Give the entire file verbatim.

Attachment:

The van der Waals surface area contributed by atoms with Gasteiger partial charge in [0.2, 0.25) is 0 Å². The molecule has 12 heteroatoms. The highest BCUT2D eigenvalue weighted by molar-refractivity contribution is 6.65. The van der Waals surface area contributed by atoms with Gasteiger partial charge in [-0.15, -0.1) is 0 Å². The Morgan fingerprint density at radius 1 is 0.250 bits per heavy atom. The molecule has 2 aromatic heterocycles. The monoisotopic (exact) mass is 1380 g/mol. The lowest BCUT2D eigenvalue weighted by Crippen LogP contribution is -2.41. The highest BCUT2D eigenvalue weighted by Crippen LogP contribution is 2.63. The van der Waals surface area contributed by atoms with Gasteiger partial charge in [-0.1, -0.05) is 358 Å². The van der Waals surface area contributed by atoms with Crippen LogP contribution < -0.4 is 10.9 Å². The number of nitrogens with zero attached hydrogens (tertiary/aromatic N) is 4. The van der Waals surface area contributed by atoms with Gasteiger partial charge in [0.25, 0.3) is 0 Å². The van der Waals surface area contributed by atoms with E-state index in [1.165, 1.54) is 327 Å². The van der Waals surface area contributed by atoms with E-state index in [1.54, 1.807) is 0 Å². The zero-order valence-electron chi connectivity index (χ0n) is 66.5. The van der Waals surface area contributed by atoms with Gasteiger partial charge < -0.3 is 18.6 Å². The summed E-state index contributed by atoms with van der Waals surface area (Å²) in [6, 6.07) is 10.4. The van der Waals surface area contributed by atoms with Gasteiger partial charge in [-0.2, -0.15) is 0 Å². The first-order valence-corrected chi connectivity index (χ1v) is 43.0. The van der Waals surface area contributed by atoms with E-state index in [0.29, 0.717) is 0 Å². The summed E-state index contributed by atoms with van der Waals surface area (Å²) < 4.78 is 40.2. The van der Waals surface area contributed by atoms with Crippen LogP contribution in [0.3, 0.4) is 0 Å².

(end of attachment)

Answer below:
The van der Waals surface area contributed by atoms with Gasteiger partial charge in [0.2, 0.25) is 0 Å². The molecule has 12 heteroatoms. The highest BCUT2D eigenvalue weighted by molar-refractivity contribution is 6.65. The van der Waals surface area contributed by atoms with Gasteiger partial charge in [-0.15, -0.1) is 0 Å². The Morgan fingerprint density at radius 1 is 0.250 bits per heavy atom. The molecule has 2 aromatic heterocycles. The monoisotopic (exact) mass is 1380 g/mol. The lowest BCUT2D eigenvalue weighted by Crippen LogP contribution is -2.41. The highest BCUT2D eigenvalue weighted by Crippen LogP contribution is 2.63. The van der Waals surface area contributed by atoms with Gasteiger partial charge in [-0.1, -0.05) is 358 Å². The van der Waals surface area contributed by atoms with Crippen LogP contribution < -0.4 is 10.9 Å². The number of nitrogens with zero attached hydrogens (tertiary/aromatic N) is 4. The van der Waals surface area contributed by atoms with Gasteiger partial charge in [0.25, 0.3) is 0 Å². The van der Waals surface area contributed by atoms with E-state index in [1.165, 1.54) is 327 Å². The van der Waals surface area contributed by atoms with E-state index in [1.54, 1.807) is 0 Å². The zero-order valence-electron chi connectivity index (χ0n) is 66.5. The van der Waals surface area contributed by atoms with Gasteiger partial charge < -0.3 is 18.6 Å². The summed E-state index contributed by atoms with van der Waals surface area (Å²) in [6, 6.07) is 10.4. The van der Waals surface area contributed by atoms with Gasteiger partial charge in [-0.2, -0.15) is 0 Å². The first-order valence-corrected chi connectivity index (χ1v) is 43.0. The van der Waals surface area contributed by atoms with E-state index in [0.29, 0.717) is 0 Å². The summed E-state index contributed by atoms with van der Waals surface area (Å²) < 4.78 is 40.2. The van der Waals surface area contributed by atoms with Crippen LogP contribution in [0.3, 0.4) is 0 Å².